An Adventurer For Life

  • 23 Jul - 29 Jul, 2022
  • Mag The Weekly
  • Fiction

The Copper River of Alaska flows from north to south into the ocean. The Yukon River, which is farther north, runs from the east toward the west. It was known that the waters of these two rivers must be near together at the place from which they started in the mountains, but it was not known whether anybody could pass from the valley of the Copper River over the mountains into the valley of the Yukon. This party returned, saying that it was impossible to pass from the Copper River to the Yukon, because the mountains were too high and steep.

In 1885 General Miles sent Lieutenant Allen to try to find a pass from the valley of the Copper River to that of the Yukon. Lieutenant Allen was a very determined man. He set out with the resolution to find some way of crossing the mountains, however much labor and suffering it might cost. He took two soldiers, and had two other white men with

him, and he got Indians to go with him from place to place as he could.

But when they got to a country where it was not raining all the time, they had a way of keeping dry at night. They had brought along sleeping bags. These were made of waterproof linen. Each bag was a little longer than a man. It had drawn strings at the top. They put a folded blanket inside, and then pushed the blanket down with their feet so that it would wrap about them and keep them warm. Then they drew the strings about the top. This kept the body dry.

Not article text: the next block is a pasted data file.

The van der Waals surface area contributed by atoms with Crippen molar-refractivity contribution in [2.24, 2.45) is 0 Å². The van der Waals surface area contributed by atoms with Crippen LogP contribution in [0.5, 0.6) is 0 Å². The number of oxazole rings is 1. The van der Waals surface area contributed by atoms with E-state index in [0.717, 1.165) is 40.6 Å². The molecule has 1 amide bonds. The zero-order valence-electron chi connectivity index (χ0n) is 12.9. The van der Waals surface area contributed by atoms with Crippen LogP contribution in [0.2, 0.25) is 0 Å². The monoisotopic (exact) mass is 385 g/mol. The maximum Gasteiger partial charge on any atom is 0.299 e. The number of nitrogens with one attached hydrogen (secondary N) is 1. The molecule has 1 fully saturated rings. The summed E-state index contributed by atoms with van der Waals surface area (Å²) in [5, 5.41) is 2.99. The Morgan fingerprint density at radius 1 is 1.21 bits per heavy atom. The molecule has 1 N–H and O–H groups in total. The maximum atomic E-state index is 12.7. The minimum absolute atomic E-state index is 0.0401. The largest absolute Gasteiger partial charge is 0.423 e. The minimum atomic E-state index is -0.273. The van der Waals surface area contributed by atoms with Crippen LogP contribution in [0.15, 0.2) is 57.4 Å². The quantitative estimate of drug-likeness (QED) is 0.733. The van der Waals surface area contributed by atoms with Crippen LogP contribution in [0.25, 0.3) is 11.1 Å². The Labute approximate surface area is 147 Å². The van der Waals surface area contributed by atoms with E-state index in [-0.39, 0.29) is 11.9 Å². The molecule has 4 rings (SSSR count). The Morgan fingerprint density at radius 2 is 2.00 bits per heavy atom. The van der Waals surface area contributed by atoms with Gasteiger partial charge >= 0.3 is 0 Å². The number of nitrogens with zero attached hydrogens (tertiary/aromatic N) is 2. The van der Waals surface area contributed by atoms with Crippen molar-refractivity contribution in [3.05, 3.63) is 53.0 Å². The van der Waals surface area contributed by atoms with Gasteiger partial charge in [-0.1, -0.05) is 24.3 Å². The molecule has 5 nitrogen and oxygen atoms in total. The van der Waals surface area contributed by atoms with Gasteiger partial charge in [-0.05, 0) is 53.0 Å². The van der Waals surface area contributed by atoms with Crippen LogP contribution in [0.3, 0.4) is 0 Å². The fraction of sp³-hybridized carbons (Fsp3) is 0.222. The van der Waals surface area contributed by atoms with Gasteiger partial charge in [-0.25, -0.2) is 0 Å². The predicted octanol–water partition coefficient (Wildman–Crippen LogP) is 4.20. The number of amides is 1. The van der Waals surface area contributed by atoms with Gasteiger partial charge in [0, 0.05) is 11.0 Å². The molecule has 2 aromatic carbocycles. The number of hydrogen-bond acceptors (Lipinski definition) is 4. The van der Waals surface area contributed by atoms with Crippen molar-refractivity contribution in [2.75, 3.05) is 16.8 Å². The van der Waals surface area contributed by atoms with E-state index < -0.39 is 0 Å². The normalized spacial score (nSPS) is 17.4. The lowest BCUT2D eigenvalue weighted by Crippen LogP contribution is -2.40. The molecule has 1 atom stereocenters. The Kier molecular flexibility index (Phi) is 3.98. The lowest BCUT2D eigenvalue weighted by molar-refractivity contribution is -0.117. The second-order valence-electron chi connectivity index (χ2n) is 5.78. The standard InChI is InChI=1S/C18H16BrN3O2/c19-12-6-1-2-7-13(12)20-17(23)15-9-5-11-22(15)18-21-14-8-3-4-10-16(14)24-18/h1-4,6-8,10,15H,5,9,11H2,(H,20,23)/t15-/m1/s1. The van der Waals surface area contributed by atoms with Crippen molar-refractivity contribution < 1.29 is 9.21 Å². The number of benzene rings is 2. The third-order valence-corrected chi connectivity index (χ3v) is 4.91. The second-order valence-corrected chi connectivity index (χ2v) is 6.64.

They suffered a great deal from hunger. There were very few animals in the country where they were, and most of the Indians they found had but little to eat. Lieutenant Allen's party was sometimes glad to pick up scraps of decayed meat or broken bones about an Indian camp to make a meal on. Much of the meat and fish they had to eat was badly spoiled. They grew so weak that it was hard for them to climb up a hill, carrying their guns and their food.

They would have perished from hunger if they had not had a man with them who knew how to stop the rabbits when they were running. This man could make a little cry just like a rabbit's cry. Whenever a rabbit heard this sound, he would stop and look round for a moment. Then the hunter would have a chance to shoot him.

But these rabbits were so small and so lean that it took four or five of them to make a meal for a man. At one place the party was so hungry that an Indian who was with them fainted away. When they reached a house soon after, where there lived a chief named Nicolai, they found a five-gallon kettle full of meat boiling on the fire. They all fell asleep immediately after eating. When they awaked, they were almost as hungry as before.

At last they reached the head waters of the Copper River. Here they found the hungry Indians waiting for the salmon to come up from the sea, as they do every year.

As long as the salmon are in the river, the Indians have plenty to eat. So they kept dipping their net, hoping to catch some salmon. At last one little salmon was caught.

From this place they left the Copper River, and started to cross the mountains. This was the pass through which it was said that nobody could go. Lieutenant Allen and his men were obliged to carry provisions with them.